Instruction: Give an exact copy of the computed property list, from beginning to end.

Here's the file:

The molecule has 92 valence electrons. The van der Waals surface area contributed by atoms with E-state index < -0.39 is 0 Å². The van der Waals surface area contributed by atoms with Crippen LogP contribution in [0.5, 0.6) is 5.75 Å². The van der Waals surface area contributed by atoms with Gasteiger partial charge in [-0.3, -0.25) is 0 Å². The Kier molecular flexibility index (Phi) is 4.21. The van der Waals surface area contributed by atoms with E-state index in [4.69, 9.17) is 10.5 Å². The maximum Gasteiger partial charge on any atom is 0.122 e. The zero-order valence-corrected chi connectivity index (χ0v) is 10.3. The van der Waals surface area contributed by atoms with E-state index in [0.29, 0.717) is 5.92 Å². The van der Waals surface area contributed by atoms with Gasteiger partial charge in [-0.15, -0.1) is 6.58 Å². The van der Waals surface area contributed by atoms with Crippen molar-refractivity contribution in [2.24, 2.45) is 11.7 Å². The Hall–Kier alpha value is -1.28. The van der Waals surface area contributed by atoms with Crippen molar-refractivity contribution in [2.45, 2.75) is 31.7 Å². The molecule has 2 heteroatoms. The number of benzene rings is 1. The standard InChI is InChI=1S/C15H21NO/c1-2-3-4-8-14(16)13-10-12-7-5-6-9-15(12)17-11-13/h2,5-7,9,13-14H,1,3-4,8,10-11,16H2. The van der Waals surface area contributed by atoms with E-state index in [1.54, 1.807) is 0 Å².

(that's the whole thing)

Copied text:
The molecule has 92 valence electrons. The van der Waals surface area contributed by atoms with E-state index < -0.39 is 0 Å². The van der Waals surface area contributed by atoms with Crippen LogP contribution in [0.5, 0.6) is 5.75 Å². The van der Waals surface area contributed by atoms with Gasteiger partial charge in [-0.3, -0.25) is 0 Å². The Kier molecular flexibility index (Phi) is 4.21. The van der Waals surface area contributed by atoms with E-state index in [4.69, 9.17) is 10.5 Å². The maximum Gasteiger partial charge on any atom is 0.122 e. The zero-order valence-corrected chi connectivity index (χ0v) is 10.3. The van der Waals surface area contributed by atoms with E-state index in [0.29, 0.717) is 5.92 Å². The van der Waals surface area contributed by atoms with Gasteiger partial charge in [-0.15, -0.1) is 6.58 Å². The van der Waals surface area contributed by atoms with Crippen molar-refractivity contribution in [2.24, 2.45) is 11.7 Å². The Hall–Kier alpha value is -1.28. The van der Waals surface area contributed by atoms with Crippen molar-refractivity contribution in [2.45, 2.75) is 31.7 Å². The molecule has 2 heteroatoms. The number of benzene rings is 1. The standard InChI is InChI=1S/C15H21NO/c1-2-3-4-8-14(16)13-10-12-7-5-6-9-15(12)17-11-13/h2,5-7,9,13-14H,1,3-4,8,10-11,16H2. The van der Waals surface area contributed by atoms with E-state index in [1.54, 1.807) is 0 Å².